Luis Montero, Colin T. Scott
161 North Clark St., IL 60601 USA
Telephone: (312) 693-1052
Fax: (312) 652-1052
A domain model is only as good as its knowledge content. A full understanding of the domain is critical to the delivery of reliable and evolvable software solutions. The development of high-quality models that can be used and re-used in business systems over an extended period requires significant up-front domain analysis that is neither typical nor well-supported by existing commercial software analysis and design techniques.
This article describes how Andersen Consulting is using knowledge engineering tools and techniques to aid the understanding and structuring of the target application domains, and how the result is seamlessly embedded in business systems developed using the Component Based Solution Construction (CBSC) approach, increasing the effectiveness and efficiency of the process, and the quality of the result. These tools are being integrated with commercial off-the-shelf object-oriented development tools and methodologies. We believe that this article gives a perspective about how knowledge engineering work can find its way in the industrial, commercial world, particularly in the context of software engineering.
This paper describes the use of Knowledge Acquisition (KA) techniques and tools to support the analysis activities in leading edge component-based software engineering approaches to systems development. This approach has been implemented as part of the Technology Reinvestment Project (TRP) initiative of the Advanced Research Projects Agency (ARPA). This paper is also based on previous research and development activities in the area of knowledge based systems as part of the ESPRIT P5365 VITAL project, sponsored by the European Community.
The TRP initiative has been applying the integration of these techniques to a number of full-scale industrial software development projects with the cooperation of the Raytheon Company, whose applications validate the approach, and the CoGenTex Company, developer of supporting tools.
Our focus is to describe the form in which the knowledge acquisition techniques have been used and can be used in conventional business systems, not only in knowledge based systems. These techniques have been particularly useful in the Domain Analysis activity within the Andersen Consulting component development approach.
Chapter 2 will outline this approach and provide the necessary context. Chapters 3 and 4 will present the problem in Domain Analysis and how some existing approaches have evolved to solve it. Chapter 5 and 6 focus on the use of KA techniques in this domain. Chapter 7 focuses on the transformations architecture we have developed to provide an adequate output of the model for design and implementation.
Component-Based Solution Construction (CBSC) is an approach to develop systems which intends to overcome the so-called Software crisis issue. The attractiveness of the component model for software systems originates in the successful application of the component technique to hardware systems. The idea of a "software bus" into which software components with well-defined interfaces can be "plugged" has long been a goal. A more detailed description of Andersen Consulting's approach towards Component-Based Solution Construction is presented in (Montero 1996) and (Montero 1997).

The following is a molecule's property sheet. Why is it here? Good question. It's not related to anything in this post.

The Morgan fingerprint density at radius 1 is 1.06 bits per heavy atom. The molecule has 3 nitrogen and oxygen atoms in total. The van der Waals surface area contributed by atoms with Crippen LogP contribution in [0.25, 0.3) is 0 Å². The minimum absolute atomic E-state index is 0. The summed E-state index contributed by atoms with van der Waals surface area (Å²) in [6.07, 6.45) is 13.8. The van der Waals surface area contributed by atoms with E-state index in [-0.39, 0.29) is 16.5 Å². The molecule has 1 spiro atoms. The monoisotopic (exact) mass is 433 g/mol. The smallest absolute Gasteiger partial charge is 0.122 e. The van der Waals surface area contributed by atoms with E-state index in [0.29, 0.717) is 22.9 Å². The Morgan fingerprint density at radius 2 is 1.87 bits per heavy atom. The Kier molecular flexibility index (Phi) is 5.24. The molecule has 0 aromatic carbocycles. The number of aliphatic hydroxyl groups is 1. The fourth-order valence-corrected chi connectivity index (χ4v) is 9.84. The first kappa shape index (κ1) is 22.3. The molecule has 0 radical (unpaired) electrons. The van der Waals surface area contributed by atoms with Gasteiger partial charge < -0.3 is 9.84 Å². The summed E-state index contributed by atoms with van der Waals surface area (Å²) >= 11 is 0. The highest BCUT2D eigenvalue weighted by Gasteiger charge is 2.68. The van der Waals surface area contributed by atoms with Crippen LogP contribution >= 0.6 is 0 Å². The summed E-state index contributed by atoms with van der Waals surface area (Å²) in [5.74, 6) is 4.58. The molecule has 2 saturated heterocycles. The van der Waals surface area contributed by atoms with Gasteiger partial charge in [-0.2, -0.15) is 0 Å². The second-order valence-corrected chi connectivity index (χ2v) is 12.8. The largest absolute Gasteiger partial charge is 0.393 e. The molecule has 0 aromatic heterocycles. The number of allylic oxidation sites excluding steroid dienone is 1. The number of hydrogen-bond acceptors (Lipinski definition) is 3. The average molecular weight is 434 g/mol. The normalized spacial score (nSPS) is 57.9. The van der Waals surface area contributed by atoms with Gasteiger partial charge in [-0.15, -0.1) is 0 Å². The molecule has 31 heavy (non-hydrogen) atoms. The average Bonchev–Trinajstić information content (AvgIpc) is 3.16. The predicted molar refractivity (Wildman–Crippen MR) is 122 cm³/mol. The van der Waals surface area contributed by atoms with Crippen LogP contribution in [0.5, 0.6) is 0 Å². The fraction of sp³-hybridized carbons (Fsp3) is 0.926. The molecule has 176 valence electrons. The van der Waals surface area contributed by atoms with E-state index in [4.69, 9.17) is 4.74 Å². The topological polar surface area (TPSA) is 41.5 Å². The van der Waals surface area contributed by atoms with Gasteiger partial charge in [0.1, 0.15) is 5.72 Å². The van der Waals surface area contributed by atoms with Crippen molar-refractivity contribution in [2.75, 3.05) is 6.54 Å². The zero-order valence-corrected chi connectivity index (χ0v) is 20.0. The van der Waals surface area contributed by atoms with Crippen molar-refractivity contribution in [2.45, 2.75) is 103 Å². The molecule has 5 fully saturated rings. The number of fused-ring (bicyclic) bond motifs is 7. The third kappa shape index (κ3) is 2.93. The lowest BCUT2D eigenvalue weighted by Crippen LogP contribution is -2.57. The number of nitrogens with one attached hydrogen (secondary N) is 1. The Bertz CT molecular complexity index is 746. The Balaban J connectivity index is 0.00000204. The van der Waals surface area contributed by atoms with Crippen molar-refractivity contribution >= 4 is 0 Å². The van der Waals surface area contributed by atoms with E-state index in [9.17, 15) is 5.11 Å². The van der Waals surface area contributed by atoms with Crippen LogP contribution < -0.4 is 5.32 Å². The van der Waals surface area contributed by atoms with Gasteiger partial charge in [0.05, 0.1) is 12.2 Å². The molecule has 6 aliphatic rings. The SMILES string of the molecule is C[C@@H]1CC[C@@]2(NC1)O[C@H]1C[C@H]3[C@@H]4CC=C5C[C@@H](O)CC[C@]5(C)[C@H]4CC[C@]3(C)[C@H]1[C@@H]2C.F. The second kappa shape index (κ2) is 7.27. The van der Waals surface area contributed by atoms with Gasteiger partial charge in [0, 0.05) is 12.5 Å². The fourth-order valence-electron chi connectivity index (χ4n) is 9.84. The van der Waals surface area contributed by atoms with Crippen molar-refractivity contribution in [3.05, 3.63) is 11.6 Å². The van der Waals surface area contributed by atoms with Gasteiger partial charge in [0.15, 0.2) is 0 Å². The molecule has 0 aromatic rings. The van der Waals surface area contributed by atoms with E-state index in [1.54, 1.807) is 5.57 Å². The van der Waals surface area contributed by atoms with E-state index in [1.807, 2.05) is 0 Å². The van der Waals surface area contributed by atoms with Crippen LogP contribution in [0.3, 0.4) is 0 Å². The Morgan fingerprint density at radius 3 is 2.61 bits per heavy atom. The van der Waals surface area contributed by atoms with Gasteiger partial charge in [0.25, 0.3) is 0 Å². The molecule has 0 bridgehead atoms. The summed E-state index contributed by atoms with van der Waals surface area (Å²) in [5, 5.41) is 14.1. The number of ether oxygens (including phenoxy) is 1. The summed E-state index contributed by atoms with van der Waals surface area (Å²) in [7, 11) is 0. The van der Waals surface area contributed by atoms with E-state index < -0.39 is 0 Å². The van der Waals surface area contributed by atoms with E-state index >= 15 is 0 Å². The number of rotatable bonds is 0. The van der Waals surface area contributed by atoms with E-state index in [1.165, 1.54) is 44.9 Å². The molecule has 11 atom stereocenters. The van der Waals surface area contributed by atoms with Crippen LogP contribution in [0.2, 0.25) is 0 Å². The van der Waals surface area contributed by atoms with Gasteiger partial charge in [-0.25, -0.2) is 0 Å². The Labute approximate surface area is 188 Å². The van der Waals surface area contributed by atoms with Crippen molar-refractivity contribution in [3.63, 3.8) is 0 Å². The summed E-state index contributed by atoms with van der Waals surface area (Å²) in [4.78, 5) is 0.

The CBSC approach needs to be supported by a full life-cycle methodology and the corresponding development process. In our case, we have defined the so-called Asset-Centric Process, matured after feedback from the projects we have worked on during our participation in the TRP initiative.
The vision for the asset-centric process is an environment where analysts and developers distributed across both space and time collaborate to produce high-quality, client-focused solutions by assembling them from extensible, re-usable components. Its objectives are:
The description of the process has so far implied the existence of some general domain concepts (in this case the assets) and one or more processes that produce them. This (generalized) view gives a good starting point for examining the functionality of the process. From an abstract perspective the process is constructed by focusing on the concepts and capabilities that must be supported in order to carry out successfully the above objectives. As we will see, the capabilities will form the basis for the assets produced during the process.
If we look at such a development process as "outsiders", the final activity can be summarized in a few words as "integrate components into a solution". Now, there are several questions:
These questions are answered by three additional processes:
The following picture illustrates this "outsider" view or "Simplified Model".
Fig 1. Asset-Centric Process. Abstract Model.
This is the full process. This article will focus on the support of knowledge acquisition techniques and tools to the activities that make up the develop domain model process, which we will now call simply "Domain Analysis".
Current analysis and design approaches in business systems in the commercial world, frequently make the assumption that the requirements and the domain concepts for a given system are either well-known or well-defined, and that those concepts and requirements can be easily captured as a model in an object CASE tool.